When libertarian-leaning Republicans suggest America should be reluctant to go to war, the eternal cry of the hawkish establishment is, “Isolationist!” John McCain says Rand Paul’s an isolationist. The Wall Street Journal says Paul and Justin Amash are both isolationists. The Washington Post’s Jennifer Rubin thinks Ted Cruz and Sarah Palin are isolationists too.
Why? For not wanting to intervene in Libya, Syria, questioning the Iraq and Afghanistan wars or perhaps being concerned about America going to war too hastily. The responsible Washington position is to be for all of these things without question or hesitation.
And by each measure, Robert Gates has now outed himself as an isolationist.
In his new book, Duty: Memoirs of a Secretary at War, the former defense secretary shows us the behind the scenes politicking of American foreign policy during his tenure under Obama and Bush. It was Gates job to help conduct, or clean up, the Iraq and Afghanistan wars and US intervention in Libya in 2011. His book is largely about the futility and occasional successes of those efforts.
Gates also wonders whether some of them should have been efforts at all:
“Wars are a lot easier to get into than out of. Those who ask about exit strategies or question what will happen if assumptions prove wrong are rarely welcome at the conference table when the fire-breathers are demanding that we strike — as they did when advocating invading Iraq, intervening in Libya and Syria, or bombing Iran’s nuclear sites. But in recent decades, presidents confronted with tough problems abroad have too often been too quick to reach for a gun. Our foreign and national security policy has become too militarized, the use of force too easy for presidents.”
Some Republicans have suggested in recent years that presidents overstep their constitutional authority by going to war without congressional approval. Gates too, apparently thinks the Constitution gets it right, lamenting the executive’s modern ability to use force abroad too easily.
Gates faults hawkish ideologues on both the right and left for trying to police the world:
“Today, too many ideologues call for U.S. force as the first option rather than a last resort. On the left, we hear about the “responsibility to protect” civilians to justify military intervention in Libya, Syria, Sudan and elsewhere. On the right, the failure to strike Syria or Iran is deemed an abdication of U.S. leadership. And so the rest of the world sees the U.S. as a militaristic country quick to launch planes, cruise missiles and drones deep into sovereign countries or ungoverned spaces. There are limits to what even the strongest and greatest nation on Earth can do — and not every outrage, act of aggression, oppression or crisis should elicit a U.S. military response.”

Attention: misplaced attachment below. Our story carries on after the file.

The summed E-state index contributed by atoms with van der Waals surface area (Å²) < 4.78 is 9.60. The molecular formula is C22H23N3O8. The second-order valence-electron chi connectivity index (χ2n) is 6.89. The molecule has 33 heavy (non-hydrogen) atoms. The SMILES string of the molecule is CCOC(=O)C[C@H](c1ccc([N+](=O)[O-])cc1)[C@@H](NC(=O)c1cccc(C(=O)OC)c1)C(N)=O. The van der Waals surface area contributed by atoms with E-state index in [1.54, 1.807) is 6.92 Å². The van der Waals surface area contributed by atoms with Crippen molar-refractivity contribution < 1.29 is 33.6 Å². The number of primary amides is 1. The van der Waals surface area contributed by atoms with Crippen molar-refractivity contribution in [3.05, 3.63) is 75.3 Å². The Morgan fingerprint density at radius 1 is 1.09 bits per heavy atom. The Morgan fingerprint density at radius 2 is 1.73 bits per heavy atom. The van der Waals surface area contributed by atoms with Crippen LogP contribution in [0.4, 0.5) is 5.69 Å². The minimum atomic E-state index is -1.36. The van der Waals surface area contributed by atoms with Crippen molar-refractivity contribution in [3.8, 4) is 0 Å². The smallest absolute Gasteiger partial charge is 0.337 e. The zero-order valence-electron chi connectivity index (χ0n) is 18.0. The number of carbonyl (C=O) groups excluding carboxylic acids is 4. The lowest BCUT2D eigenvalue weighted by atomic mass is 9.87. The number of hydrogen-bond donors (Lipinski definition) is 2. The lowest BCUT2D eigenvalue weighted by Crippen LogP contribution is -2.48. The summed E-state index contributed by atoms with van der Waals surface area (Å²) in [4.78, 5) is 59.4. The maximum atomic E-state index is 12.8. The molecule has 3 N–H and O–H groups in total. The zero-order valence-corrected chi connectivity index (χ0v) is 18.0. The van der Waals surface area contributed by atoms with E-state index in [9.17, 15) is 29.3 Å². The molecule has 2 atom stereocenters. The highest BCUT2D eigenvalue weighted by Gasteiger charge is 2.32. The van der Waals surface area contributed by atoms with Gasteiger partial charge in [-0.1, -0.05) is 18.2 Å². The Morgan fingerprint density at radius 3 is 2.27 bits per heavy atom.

Gates’ statement, “the rest of the world see the US as a militaristic country,” is the kind of talk that would get him labeled part of the “Blame America First Crowd” in another context. Suggesting there should be practical limits to what America does abroad is exactly what those who cry “isolationist” fear most — prudence, restraint, diplomacy and thoughtful deliberation.
Gates’ opinion of modern warfare is also a powerful antiwar statement:
“[The perils of hasty military action are] particularly worth remembering as technology changes the face of war. A button is pushed in Nevada, and seconds later a pickup truck explodes in Mosul. A bomb destroys the targeted house on the right and leaves the one on the left intact. For too many people — including defense “experts,” members of Congress, executive branch officials and ordinary citizens — war has become a kind of videogame or action movie: bloodless, painless and odorless. But my years at the Pentagon left me even more skeptical of systems analysis, computer models, game theories or doctrines that suggest that war is anything other than tragic, inefficient and uncertain.”
Gates insight and laments concerning U.S. foreign policy demonstrate the kind of clear thinking we should hope any American leader would have about war. When some in Congress have expressed similar sentiments and concerns, they are immediately attacked as isolationists and deemed far outside the mainstream of contemporary thought and policy.
But Washington leaders mistake beltway consensus for the mainstream. So committed they are to the righteousness of their own status quo, they forget the definition of insanity and resign themselves to a bubble where cost/benefit analyses never apply. Things can be conventional but not wise.
The possibility of intervention in Syria last year reminded us of the wide chasm between beltway groupthink and the average American, when a strong majority opposed getting involved in that country’s civil war. Did America become “isolationist” last September or did common sense finally prevail? Is America today in danger of too much foreign intervention or too little? Is it not truly extreme to suggest that merely asking the question presents some civilizational crisis?
Is Robert Gates an isolationist?